The Syrian civil war is an ongoing armed conflict in Syria between forces loyal to the Syrian Ba'ath Party government and those seeking to oust it. The conflict began on 15 March 2011, with popular demonstrations that grew nationwide by April 2011. These demonstrations were part of the wider Middle Eastern protest movement known as the Arab Spring. Protesters demanded the resignation of President Bashar al-Assad, whose family has held the presidency in Syria since 1971, as well as the end to over four decades of Ba'ath Party rule.
In April 2011, the Syrian Army was deployed to quell the uprising, and soldiers were ordered to open fire on demonstrators. After months of military sieges, the protests evolved into an armed rebellion. Opposition forces, mainly composed of defected soldiers and civilian volunteers, became increasingly armed and organized as they unified into larger groups. However, the rebels remained fractured, without organized leadership. The Syrian government characterizes the insurgency as an uprising of "armed terrorist groups and foreign mercenaries". The conflict has no clear fronts, with clashes taking place in many towns and cities across the country.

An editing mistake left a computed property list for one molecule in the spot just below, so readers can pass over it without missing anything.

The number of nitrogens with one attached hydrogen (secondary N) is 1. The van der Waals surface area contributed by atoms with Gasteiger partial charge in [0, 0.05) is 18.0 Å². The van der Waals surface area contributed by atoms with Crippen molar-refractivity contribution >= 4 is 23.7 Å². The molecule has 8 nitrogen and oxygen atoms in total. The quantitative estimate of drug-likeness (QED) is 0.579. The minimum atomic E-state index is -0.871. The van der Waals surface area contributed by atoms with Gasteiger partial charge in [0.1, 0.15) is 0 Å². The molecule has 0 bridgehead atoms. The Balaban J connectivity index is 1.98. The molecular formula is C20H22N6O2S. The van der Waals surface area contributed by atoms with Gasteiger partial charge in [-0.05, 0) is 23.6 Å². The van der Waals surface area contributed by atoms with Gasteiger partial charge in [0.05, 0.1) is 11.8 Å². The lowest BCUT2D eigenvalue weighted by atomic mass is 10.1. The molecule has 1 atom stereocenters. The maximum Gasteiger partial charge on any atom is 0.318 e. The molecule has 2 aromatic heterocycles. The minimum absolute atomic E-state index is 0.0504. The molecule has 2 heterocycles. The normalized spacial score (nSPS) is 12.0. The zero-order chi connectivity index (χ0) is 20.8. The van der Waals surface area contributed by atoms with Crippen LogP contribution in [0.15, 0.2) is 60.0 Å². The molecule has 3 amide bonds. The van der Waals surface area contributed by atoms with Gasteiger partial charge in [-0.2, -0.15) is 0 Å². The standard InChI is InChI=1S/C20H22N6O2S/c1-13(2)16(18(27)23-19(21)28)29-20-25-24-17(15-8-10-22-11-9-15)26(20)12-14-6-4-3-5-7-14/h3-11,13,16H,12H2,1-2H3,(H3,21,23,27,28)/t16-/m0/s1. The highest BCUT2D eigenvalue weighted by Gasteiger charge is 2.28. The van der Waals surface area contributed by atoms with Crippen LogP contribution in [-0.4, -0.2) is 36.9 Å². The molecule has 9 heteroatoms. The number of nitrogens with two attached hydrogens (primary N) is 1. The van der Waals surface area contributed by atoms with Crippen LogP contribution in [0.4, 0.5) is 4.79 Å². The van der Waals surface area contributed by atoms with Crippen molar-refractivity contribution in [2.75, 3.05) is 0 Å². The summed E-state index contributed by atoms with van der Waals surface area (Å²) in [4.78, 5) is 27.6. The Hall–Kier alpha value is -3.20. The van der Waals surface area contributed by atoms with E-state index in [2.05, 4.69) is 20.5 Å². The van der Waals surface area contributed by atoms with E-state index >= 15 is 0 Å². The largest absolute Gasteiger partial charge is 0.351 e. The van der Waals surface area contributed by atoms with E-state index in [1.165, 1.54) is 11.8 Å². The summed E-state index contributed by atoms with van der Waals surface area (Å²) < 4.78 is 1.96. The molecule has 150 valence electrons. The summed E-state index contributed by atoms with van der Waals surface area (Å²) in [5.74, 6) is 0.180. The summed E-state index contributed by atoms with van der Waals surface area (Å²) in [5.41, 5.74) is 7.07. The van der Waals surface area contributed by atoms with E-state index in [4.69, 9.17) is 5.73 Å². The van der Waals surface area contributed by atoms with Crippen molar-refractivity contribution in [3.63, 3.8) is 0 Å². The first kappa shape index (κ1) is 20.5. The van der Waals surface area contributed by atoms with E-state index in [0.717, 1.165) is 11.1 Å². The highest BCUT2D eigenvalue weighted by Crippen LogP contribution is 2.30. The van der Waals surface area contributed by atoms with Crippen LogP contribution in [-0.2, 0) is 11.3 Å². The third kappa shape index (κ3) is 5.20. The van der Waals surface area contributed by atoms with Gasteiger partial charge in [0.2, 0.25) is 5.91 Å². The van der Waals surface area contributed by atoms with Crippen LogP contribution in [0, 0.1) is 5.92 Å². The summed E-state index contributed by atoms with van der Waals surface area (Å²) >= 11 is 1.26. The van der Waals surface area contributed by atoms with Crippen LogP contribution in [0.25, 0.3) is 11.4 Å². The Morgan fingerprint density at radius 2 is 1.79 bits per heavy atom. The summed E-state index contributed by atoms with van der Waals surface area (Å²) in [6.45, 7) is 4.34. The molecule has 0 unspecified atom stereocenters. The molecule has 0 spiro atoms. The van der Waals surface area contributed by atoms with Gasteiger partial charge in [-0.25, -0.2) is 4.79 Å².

The Arab League, United States, European Union, and other countries condemned the use of violence against the protesters. The Arab League suspended Syria's membership because of the government's response to the crisis, but granted the Syrian National Coalition Syria's seat on 6 March 2013. The Arab League also sent an observer mission in December 2011, as part of its proposal for peaceful resolution of the crisis. A further attempt to resolve the crisis was made through the appointment of Kofi Annan as a special envoy.
Until late 2011 the armed conflict had not reached the biggest cities of Damascus and Aleppo. Suicide bombings in the capital marked growing influence of...